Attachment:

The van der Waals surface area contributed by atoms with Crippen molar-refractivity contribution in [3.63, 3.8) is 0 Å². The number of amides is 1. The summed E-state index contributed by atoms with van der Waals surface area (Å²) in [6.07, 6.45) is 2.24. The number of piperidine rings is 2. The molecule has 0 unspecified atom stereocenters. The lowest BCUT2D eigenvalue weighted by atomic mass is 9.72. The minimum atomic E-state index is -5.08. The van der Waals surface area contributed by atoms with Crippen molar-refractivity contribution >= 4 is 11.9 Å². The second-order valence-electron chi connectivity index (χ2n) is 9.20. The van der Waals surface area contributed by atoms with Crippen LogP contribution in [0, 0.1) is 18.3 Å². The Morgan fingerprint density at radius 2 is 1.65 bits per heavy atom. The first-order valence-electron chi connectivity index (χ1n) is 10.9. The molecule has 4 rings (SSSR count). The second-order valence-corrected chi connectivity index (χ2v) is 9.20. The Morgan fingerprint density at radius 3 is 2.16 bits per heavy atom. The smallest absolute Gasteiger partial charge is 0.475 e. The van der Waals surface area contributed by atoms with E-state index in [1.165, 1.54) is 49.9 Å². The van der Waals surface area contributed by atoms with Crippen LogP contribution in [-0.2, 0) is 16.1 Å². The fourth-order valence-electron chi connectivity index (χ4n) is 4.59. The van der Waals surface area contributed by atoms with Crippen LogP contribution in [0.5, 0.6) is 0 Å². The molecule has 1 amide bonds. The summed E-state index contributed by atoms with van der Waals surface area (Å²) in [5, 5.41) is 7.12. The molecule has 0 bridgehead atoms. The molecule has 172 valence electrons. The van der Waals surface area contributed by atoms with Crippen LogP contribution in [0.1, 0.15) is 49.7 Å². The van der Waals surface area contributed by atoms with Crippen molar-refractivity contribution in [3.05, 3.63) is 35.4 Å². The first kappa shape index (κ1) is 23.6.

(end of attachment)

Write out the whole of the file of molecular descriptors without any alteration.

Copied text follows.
The van der Waals surface area contributed by atoms with Crippen molar-refractivity contribution in [3.63, 3.8) is 0 Å². The number of amides is 1. The summed E-state index contributed by atoms with van der Waals surface area (Å²) in [6.07, 6.45) is 2.24. The number of piperidine rings is 2. The molecule has 0 unspecified atom stereocenters. The lowest BCUT2D eigenvalue weighted by atomic mass is 9.72. The minimum atomic E-state index is -5.08. The van der Waals surface area contributed by atoms with Crippen molar-refractivity contribution >= 4 is 11.9 Å². The second-order valence-electron chi connectivity index (χ2n) is 9.20. The van der Waals surface area contributed by atoms with Crippen LogP contribution in [0, 0.1) is 18.3 Å². The Morgan fingerprint density at radius 2 is 1.65 bits per heavy atom. The first-order valence-electron chi connectivity index (χ1n) is 10.9. The molecule has 4 rings (SSSR count). The second-order valence-corrected chi connectivity index (χ2v) is 9.20. The Morgan fingerprint density at radius 3 is 2.16 bits per heavy atom. The smallest absolute Gasteiger partial charge is 0.475 e. The van der Waals surface area contributed by atoms with E-state index in [1.165, 1.54) is 49.9 Å². The van der Waals surface area contributed by atoms with Crippen LogP contribution in [-0.2, 0) is 16.1 Å². The fourth-order valence-electron chi connectivity index (χ4n) is 4.59. The van der Waals surface area contributed by atoms with Crippen LogP contribution in [0.5, 0.6) is 0 Å². The molecule has 1 amide bonds. The summed E-state index contributed by atoms with van der Waals surface area (Å²) in [5, 5.41) is 7.12. The molecule has 0 bridgehead atoms. The molecule has 172 valence electrons. The van der Waals surface area contributed by atoms with Crippen LogP contribution in [0.1, 0.15) is 49.7 Å². The van der Waals surface area contributed by atoms with Crippen molar-refractivity contribution in [3.05, 3.63) is 35.4 Å². The first kappa shape index (κ1) is 23.6.